Alex Singleton (Professor of Geographic Information Science and Director of the University of Liverpool’s Geographic Data Science Lab) explained why traditional sources of social science data are under threat, including national censuses and large-scale social surveys. Emergent new data sources are challenging traditional modes of inquiry.
In a third panel on "Data Science for Cities, Health and Environment," Björn Menze (Professor Computer Science, TU München) presented work on algorithm design for medical image processing, including CT Scans. Noting that hundreds of thousands of such images are available for analysis at national health information repositories, he demonstrated how machine learning enables new mappings of disease patterns.
(Menze’s work came up earlier in the day, in a different context. Our host for the event, Jason Ur, (Professor Archeology and CGA Faculty Director) mentioned in his introductory remarks that Björn used similar algorithms to detect thousands of archaeological sites in remotely-sensing imagery – discoveries that would have taken Jason years to uncover through traditional field methods.)
Michael Goodchild (Professor Emeritus Geography, UC Santa Barbara) offered a second keynote address entitled "The Landscape of GIScience." Goodchild, who coined the term “Geographic Information Science” in 1992, wondered if the name "Data Science" isn't "retrograde," given that "information is data fit for purpose." Still, he agreed that rise of data science does provide opportunities for GIScience. "Carpe diem," Mike concluded.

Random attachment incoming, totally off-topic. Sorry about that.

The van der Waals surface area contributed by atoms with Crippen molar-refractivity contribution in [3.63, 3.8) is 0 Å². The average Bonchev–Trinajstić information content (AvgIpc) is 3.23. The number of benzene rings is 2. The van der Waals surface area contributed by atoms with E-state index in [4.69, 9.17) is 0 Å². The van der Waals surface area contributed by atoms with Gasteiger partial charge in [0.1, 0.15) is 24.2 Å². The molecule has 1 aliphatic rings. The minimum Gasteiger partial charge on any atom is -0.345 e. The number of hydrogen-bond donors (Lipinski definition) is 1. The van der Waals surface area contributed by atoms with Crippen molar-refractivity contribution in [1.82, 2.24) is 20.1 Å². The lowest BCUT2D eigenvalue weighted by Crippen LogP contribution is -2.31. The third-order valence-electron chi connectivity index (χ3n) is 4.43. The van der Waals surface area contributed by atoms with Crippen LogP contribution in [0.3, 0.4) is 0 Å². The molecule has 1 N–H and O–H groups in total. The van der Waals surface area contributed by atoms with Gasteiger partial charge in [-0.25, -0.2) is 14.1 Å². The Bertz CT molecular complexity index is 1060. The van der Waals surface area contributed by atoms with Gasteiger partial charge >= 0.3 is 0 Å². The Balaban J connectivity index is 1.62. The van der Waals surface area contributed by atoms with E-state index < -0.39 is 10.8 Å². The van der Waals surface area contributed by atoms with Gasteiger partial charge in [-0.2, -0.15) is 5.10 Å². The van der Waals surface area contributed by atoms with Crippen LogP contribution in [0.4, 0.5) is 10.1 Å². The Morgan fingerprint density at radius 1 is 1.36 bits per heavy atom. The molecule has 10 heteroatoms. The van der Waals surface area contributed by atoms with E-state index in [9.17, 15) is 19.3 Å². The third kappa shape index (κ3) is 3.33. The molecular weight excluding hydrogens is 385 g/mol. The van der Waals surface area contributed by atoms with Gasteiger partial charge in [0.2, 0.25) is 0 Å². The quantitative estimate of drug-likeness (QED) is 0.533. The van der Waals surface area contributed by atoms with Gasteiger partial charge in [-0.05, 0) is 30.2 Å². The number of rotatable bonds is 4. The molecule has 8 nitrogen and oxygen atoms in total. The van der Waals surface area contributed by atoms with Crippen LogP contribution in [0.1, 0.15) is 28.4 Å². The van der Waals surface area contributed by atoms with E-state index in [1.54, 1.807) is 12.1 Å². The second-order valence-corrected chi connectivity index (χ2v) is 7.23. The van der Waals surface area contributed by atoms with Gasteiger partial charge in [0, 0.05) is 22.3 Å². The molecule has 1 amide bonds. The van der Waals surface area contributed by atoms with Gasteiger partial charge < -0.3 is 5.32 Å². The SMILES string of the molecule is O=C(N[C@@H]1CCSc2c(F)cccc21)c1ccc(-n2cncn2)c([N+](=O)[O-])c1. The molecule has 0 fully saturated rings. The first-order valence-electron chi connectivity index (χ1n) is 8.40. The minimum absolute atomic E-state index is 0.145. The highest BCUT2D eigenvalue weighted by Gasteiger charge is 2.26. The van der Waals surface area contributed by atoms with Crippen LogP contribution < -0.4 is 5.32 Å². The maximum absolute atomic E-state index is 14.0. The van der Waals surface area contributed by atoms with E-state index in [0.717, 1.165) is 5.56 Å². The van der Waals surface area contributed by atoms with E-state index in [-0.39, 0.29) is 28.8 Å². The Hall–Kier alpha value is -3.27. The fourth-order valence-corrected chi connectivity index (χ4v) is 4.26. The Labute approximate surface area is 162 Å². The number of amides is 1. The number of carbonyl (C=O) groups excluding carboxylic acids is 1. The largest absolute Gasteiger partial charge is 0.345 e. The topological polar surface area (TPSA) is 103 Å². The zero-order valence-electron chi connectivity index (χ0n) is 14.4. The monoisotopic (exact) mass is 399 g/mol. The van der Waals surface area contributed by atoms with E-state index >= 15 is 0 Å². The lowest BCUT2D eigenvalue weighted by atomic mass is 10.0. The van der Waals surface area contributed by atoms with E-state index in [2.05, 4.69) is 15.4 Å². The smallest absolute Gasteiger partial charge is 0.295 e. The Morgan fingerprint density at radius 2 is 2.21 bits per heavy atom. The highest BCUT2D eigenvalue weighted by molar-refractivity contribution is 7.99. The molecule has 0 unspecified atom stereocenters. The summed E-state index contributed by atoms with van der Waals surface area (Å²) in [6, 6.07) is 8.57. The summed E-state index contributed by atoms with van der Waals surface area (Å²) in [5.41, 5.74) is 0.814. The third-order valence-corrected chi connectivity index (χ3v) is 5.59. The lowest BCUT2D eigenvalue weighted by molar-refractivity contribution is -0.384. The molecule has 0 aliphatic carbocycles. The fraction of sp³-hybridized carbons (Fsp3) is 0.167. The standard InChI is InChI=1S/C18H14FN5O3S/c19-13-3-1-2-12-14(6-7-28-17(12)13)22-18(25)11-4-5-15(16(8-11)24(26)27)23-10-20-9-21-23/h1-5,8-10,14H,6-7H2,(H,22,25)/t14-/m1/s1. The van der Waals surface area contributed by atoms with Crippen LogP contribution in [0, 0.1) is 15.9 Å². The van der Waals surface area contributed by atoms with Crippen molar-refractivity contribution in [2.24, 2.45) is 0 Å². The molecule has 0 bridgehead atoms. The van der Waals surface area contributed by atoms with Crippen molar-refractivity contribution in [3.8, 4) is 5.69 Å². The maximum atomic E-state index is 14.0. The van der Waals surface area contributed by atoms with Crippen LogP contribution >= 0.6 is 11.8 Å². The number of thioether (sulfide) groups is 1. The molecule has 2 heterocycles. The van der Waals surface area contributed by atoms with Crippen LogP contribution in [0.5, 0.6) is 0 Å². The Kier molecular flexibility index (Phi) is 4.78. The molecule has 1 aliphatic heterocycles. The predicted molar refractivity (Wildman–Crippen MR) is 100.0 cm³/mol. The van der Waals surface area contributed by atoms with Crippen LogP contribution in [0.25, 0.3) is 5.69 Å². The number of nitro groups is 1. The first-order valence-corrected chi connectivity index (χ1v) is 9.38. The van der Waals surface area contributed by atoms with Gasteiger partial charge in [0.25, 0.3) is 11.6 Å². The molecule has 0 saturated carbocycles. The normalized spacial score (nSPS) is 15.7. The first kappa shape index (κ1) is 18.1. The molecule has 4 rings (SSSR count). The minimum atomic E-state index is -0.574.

Should GIScience converge with Data Science?
Allowing that some evidence supports Anselin's claim that GIScience is morphing into spatial data science, a second question remains: should it? Answers will vary depending on one's viewpoint and values. I'm an educator first and foremost, and my primary sense of duty is for my students' success – before and after they graduate. From that perspective I think about spatial data science in context of the evolution of work in an age of automation.
I hear a growing chorus of economists, tech leaders, and forward-looking historians anticipate fundamental disruption of traditional employment by increasingly capable machines. Management consultants Richard and Daniel Susskind, authors of The Future of the Professions (2016, p), foresee that “in the long run, increasingly capable machines will transform the work of professionals … leaving most … to be replaced by less expert people and high-performing systems.” Kelleher and Tierney (2018, 67), for example, suggest that "data science is best understood as a partnership between a data scientist and a computer."